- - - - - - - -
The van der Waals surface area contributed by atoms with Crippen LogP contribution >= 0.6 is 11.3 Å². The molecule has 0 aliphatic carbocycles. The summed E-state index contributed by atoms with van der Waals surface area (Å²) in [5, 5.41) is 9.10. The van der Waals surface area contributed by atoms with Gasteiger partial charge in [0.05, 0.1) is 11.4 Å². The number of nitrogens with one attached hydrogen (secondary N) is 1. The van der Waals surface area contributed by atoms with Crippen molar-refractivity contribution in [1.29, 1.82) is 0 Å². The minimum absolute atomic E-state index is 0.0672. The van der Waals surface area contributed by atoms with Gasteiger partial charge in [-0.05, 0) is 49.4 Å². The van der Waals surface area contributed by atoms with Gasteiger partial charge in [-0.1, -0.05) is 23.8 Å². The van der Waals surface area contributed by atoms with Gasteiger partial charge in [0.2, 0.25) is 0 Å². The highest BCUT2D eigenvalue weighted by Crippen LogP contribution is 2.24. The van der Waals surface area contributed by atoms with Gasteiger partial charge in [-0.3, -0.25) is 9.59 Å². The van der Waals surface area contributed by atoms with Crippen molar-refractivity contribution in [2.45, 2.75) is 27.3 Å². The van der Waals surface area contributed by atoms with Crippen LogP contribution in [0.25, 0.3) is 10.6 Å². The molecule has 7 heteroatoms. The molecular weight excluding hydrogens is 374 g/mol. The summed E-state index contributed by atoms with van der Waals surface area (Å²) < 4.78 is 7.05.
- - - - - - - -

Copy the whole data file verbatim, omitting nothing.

The van der Waals surface area contributed by atoms with Crippen LogP contribution >= 0.6 is 11.3 Å². The molecule has 0 aliphatic carbocycles. The summed E-state index contributed by atoms with van der Waals surface area (Å²) in [5, 5.41) is 9.10. The van der Waals surface area contributed by atoms with Gasteiger partial charge in [0.05, 0.1) is 11.4 Å². The number of nitrogens with one attached hydrogen (secondary N) is 1. The van der Waals surface area contributed by atoms with Crippen molar-refractivity contribution in [1.29, 1.82) is 0 Å². The minimum absolute atomic E-state index is 0.0672. The van der Waals surface area contributed by atoms with Gasteiger partial charge in [-0.05, 0) is 49.4 Å². The van der Waals surface area contributed by atoms with Gasteiger partial charge in [-0.1, -0.05) is 23.8 Å². The van der Waals surface area contributed by atoms with Gasteiger partial charge in [0.2, 0.25) is 0 Å². The highest BCUT2D eigenvalue weighted by Crippen LogP contribution is 2.24. The van der Waals surface area contributed by atoms with Gasteiger partial charge in [-0.3, -0.25) is 9.59 Å². The van der Waals surface area contributed by atoms with Crippen molar-refractivity contribution in [2.45, 2.75) is 27.3 Å². The van der Waals surface area contributed by atoms with Crippen LogP contribution in [0.25, 0.3) is 10.6 Å². The molecule has 7 heteroatoms. The molecular weight excluding hydrogens is 374 g/mol. The summed E-state index contributed by atoms with van der Waals surface area (Å²) < 4.78 is 7.05.